A recent University of Virginia (UVA) law graduate’s new lawsuit attacks the procedural standards for dealing with sexual misconduct cases the Department of Education (DOE) mandates for the nation’s colleges and universities. If successful, the lawsuit could Title IX enforcers to back off their aggressive readings of the specific procedures colleges and universities must use for campus hearings on sexual misconduct.
Filed June 16 in the federal district court in Washington, D.C., the lawsuit identifies the plaintiff with the pseudonym John Doe. In March 2015, a few months before Doe was scheduled to graduate, a sexual assault complaint was filed against him by another law student, identified only as Jane Roe.
It alleged that one evening in August 2013, about a year and a half earlier, Doe had engaged in sexual activity with Roe while she was so inebriated as to be incapable to consent; for his part, Doe denied Roe had seemed intoxicated, much less incapacitated.
Under Title IX of the Education Act Amendments, colleges and universities receiving federal funds are required to investigate and resolve complaints of sex- and gender-related discrimination (including sexual harassment or violence) by employees or students. Failure to do so can bring a federal funds cut-off for the school.
Soon Doe found himself in limbo: the school withheld his diploma until the complaint was resolved (which took almost a year and cost Doe the law firm job he had lined up for after graduation). His campus hearing in January 2016, presided over by a retired Pennsylvania Supreme Court justice, decided that, under the DOE-mandated “preponderance of the evidence” standard, Roe’s arguments held a “slight” advantage over Doe’s defense. Doe was ordered to months of counseling and received a lifetime ban from UVA locations and events.
In the new lawsuit, supported by the campus rights non-profit group Foundation for Individual Rights in Education (FIRE), the plaintiff sued the Department of Education and its Title IX enforcement arm, the Office of Civil Rights (OCR), and the top official at each agency. The suit charges OCR violated the Administrative Procedure Act, which sets fundamental procedures for government agencies, in several ways.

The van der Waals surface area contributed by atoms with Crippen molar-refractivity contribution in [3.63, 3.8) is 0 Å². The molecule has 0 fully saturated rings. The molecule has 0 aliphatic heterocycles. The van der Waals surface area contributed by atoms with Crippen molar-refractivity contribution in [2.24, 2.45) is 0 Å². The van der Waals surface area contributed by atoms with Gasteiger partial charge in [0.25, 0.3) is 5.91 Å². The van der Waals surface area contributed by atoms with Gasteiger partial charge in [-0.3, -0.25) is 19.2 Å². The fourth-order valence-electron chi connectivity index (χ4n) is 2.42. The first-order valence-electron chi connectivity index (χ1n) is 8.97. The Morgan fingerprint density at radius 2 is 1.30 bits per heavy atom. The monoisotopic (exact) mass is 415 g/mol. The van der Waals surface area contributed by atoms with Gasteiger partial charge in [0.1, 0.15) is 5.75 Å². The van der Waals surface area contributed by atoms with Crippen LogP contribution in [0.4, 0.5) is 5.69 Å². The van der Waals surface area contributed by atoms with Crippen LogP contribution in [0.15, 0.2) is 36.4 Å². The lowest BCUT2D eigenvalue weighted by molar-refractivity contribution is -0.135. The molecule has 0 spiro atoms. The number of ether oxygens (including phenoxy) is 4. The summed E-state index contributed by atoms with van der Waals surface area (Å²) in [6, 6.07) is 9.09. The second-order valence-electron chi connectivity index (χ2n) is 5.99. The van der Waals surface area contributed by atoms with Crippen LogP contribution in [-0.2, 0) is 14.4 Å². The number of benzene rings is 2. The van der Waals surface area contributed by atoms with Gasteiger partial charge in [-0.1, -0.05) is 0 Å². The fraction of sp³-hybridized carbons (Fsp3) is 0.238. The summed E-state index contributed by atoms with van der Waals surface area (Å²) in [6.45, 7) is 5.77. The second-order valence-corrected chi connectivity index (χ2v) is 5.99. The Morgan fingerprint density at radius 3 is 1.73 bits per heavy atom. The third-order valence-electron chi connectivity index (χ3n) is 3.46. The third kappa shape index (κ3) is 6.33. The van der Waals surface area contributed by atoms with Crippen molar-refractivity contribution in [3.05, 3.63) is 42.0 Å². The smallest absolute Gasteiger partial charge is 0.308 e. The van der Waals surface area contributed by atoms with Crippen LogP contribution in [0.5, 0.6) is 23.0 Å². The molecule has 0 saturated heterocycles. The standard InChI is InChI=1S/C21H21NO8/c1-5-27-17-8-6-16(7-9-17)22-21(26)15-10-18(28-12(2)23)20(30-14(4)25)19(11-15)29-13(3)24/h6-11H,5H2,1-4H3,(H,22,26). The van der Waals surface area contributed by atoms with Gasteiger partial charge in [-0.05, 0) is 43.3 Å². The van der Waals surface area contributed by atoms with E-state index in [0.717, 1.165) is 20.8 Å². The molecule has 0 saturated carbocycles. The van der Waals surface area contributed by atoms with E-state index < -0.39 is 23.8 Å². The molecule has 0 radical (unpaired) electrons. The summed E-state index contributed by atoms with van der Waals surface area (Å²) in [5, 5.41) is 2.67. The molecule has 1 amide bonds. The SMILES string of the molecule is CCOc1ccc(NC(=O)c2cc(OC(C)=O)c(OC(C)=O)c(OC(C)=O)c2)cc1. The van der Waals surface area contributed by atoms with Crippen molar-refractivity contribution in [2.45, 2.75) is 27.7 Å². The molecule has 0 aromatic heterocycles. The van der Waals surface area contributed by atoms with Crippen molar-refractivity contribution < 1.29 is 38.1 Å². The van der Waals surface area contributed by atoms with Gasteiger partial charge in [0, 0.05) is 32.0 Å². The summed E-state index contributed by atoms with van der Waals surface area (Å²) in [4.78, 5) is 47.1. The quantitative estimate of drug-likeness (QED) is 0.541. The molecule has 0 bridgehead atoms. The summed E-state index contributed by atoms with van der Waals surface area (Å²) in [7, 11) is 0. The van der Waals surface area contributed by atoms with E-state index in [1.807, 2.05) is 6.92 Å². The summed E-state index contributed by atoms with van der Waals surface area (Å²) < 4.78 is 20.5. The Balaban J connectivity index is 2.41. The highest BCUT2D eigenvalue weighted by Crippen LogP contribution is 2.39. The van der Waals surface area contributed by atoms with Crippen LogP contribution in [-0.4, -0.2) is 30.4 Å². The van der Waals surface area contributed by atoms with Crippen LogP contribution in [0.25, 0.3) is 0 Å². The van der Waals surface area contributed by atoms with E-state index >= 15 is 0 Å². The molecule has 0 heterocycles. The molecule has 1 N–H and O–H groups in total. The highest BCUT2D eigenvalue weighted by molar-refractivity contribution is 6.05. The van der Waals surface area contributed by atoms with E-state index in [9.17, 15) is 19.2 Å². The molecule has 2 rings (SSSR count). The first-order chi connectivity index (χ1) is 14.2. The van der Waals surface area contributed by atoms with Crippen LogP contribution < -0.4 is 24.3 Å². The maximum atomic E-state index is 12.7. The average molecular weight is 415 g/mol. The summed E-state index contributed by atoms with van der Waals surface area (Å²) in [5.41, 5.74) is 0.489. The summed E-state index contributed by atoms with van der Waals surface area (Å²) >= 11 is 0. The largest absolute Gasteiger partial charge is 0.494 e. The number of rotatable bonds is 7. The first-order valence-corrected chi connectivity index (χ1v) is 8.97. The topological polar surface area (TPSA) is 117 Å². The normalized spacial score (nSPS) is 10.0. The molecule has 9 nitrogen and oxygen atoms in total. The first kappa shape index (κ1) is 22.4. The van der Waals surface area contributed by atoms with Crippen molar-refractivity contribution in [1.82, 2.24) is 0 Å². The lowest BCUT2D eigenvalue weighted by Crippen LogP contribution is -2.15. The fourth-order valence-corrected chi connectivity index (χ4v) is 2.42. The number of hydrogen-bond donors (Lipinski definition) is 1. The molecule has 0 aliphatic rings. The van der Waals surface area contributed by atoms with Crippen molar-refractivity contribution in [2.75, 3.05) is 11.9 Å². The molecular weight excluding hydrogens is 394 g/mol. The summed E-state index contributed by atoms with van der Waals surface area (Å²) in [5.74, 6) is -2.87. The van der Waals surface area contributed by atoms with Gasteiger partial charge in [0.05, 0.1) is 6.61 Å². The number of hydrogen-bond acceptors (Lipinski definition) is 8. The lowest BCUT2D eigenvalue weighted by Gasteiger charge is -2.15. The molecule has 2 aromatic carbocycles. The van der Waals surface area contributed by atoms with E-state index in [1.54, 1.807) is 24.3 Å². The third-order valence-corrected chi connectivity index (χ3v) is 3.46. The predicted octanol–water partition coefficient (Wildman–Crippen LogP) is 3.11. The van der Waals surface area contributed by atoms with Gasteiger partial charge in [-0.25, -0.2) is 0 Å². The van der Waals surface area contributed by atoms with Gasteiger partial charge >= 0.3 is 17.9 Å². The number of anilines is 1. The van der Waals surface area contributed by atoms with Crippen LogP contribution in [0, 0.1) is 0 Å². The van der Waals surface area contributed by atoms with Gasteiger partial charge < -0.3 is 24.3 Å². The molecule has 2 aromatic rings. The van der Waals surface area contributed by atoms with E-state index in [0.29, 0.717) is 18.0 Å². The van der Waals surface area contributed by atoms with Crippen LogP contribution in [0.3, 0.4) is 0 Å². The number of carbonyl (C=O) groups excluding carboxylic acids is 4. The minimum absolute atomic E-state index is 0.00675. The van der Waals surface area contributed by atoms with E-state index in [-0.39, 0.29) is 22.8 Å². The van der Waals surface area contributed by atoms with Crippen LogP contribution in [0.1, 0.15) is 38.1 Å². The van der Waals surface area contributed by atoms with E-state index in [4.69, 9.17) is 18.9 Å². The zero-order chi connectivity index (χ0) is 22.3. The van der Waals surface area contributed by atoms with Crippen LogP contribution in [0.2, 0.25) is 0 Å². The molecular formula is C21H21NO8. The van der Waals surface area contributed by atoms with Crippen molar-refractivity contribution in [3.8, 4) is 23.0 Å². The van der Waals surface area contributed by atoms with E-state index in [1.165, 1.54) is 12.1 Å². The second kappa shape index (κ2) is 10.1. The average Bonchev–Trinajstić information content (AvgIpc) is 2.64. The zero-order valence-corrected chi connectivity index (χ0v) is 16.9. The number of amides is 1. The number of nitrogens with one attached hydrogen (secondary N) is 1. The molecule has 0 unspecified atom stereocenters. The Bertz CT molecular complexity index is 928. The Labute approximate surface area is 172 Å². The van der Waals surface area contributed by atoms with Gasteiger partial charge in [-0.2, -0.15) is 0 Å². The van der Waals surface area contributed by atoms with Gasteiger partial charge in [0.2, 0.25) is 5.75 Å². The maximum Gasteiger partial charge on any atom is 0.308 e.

First, Doe’s suit targets Obama administration changes, first issued in an April 4, 2011 “Dear Colleague” letter sent by OCR to campus Title IX coordinators. There, the agency for the first time — a position since reiterated in “Questions and Answers” guidance ORC issued in 2014 — insisted campus hearings use the “preponderance of the evidence” standard in judging sexual misconduct cases. The agency has also chastised schools for using more stringent evidentiary standards, such as demanding claimants make a “clear and convincing” case, or prove a complaint beyond a reasonable doubt.
Opponents of the new stance argue it makes it far easier for a college or complaining student to win a case, but reduces the due-process rights of accused students. (Even the judge hearing Doe’s case called “preponderance of the evidence” the weakest evidentiary standard, the lawsuit notes.)
Further, the 2011 guidance letter departed from DOE’s previous stance and so amounted to important rulemaking, but failed to use APA-required notice-and-comment rulemaking method. The lawsuit also charges DOE’s proffered explanations for mandating a minimal evidentiary standard are so baseless as to be arbitrary and capricious.
Finally, it portrays the plaintiff as the victim of DOE’s and OCR’s well-intentioned but poorly targeted campaign against campus misconduct that, by combining “zeal and hubris,” turns the plaintiff and other defendants in weakly-supported cases into collateral damage, effectively denying their Title IX rights.